The University of Brighton has announced that it intends to make 110 academics and 30 professional staff redundant, all in a bid to save almost £18m. As a PhD researcher at the university, I’m horrified – as are other staff, and students. However, we’re fighting back against the redundancies – and we need your support.
Senior management also said that the situation has been compounded by current inflation levels reaching near-record highs. They claimed this has pushed up the costs of maintaining all areas of the institution.
However, this announcement came at a time when the £50m ‘Big Build’ project was nearing completion at Moulsecoomb. It also came as the university spent £17m to buy out the Virgin Active lease of the sports facilities at Falmer campus.
This round of redundancies is another blow to an academic institution that has faced years of brutal cuts. After the closure of the Hastings campus (and of the Eastbourne campus, due to be complete by 2024), along with years of wage stagnation, staff have reached breaking point.
A lecturer who wishes to remain anonymous told me:
Redundancies and cuts diminish expertise, limit course options, hinder research, and increase workload for remaining faculty, jeopardising the quality of education and the development of well-rounded students. I have witnessed first-hand the profound negative impact of this on my colleagues’ (and my own) mental health and well-being.
These actions, driven by budget constraints and neoliberal restructuring efforts, have also far-reaching consequences for our curriculum, hampering both students’ ability to pursue their academic interests and the lecturers’ opportunity to undertake serious and meaningful research.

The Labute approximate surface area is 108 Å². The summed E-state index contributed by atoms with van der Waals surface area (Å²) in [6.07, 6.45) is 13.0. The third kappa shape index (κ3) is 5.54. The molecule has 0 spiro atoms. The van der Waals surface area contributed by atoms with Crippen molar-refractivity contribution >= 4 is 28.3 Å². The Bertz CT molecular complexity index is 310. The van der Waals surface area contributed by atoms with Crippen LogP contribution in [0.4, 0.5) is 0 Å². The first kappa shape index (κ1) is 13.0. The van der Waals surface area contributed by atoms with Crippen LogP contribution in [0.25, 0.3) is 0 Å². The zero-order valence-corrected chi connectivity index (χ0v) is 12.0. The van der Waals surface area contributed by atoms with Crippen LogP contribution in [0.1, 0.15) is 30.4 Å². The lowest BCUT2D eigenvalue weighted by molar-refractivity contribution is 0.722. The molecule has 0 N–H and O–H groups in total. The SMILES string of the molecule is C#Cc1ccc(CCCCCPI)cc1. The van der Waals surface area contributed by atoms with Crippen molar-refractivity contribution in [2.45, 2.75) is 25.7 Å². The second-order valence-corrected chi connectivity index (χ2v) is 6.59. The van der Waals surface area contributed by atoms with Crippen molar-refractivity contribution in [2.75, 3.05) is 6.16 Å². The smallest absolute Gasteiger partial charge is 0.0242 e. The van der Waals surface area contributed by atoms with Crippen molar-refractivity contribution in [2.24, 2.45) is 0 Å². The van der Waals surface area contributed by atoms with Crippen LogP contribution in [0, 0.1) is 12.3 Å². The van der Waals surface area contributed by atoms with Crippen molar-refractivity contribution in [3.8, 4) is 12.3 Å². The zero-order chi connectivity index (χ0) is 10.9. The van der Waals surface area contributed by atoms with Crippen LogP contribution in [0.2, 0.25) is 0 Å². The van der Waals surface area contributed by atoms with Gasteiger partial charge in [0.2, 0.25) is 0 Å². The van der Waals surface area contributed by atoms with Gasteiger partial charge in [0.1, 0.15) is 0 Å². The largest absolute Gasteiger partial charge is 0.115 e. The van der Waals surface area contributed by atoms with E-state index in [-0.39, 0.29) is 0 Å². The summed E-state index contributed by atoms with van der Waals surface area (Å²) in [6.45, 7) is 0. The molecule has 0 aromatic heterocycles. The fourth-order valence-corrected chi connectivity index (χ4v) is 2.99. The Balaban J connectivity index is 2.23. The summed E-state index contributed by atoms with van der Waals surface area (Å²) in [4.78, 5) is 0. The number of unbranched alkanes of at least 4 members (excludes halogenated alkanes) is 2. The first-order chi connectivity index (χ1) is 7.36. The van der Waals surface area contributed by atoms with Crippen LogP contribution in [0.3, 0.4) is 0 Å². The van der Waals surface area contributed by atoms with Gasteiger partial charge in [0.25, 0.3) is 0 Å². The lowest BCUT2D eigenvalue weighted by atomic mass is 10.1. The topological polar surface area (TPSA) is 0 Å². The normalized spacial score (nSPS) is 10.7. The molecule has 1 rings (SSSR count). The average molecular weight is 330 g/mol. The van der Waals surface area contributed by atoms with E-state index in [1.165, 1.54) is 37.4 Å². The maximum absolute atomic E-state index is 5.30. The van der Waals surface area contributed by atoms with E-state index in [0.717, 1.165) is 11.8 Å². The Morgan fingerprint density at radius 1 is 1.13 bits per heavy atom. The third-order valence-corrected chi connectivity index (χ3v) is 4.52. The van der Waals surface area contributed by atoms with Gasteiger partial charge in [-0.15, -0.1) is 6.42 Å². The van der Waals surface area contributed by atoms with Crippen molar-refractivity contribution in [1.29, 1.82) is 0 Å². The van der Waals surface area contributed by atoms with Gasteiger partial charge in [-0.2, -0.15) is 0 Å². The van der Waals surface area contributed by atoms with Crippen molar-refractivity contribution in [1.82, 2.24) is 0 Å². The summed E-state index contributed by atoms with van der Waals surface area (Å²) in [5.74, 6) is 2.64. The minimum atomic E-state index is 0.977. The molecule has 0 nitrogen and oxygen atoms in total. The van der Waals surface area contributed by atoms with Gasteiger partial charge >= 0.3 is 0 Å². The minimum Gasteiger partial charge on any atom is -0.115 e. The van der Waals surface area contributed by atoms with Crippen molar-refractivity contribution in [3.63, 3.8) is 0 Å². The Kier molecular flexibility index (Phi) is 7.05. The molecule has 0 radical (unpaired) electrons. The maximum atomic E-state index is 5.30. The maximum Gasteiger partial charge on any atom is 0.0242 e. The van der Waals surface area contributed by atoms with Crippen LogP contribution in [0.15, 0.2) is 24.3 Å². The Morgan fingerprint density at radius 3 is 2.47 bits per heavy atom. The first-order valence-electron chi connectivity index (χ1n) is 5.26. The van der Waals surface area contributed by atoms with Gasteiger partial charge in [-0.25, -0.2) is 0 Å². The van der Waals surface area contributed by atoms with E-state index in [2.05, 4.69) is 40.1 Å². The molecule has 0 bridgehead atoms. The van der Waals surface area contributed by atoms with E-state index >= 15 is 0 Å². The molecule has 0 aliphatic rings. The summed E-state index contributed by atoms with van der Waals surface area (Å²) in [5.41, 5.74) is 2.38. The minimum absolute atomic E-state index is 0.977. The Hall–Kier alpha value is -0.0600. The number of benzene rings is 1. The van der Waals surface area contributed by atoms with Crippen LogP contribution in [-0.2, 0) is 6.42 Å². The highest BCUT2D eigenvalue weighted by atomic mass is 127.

The University of Brighton is already 97th in the league table for student to staff ratios. This is only set to get worse, as management have also proposed to increase the intake of students in the next academic year.
The impact on university students
It should come as no surprise that after the redundancies announcement, students across all courses were worried. The university sent an email to students to try and calm these nerves, stating that ‘the impact on students will be minimised’.
However, many were not convinced. Joshua Boyle is currently doing their MA in Curating Collections and Heritage, and is the president of the Socialist Students. They told me:
The redundancies are at best a short-sighted mistake and at the worst will be the death knell of the university. The reason why I chose Brighton to study both my undergraduate and my masters is because of the unique courses and modules as well as the small class sizes. By taking away lecturers and slimming down course content, the university will be taking away one of its greatest facets.
In addition, this will have a knock on effect not just for the university, but for its research; I recently staffed a conference attended by over 120 people from all over the world, as far as Croatia and Hong Kong.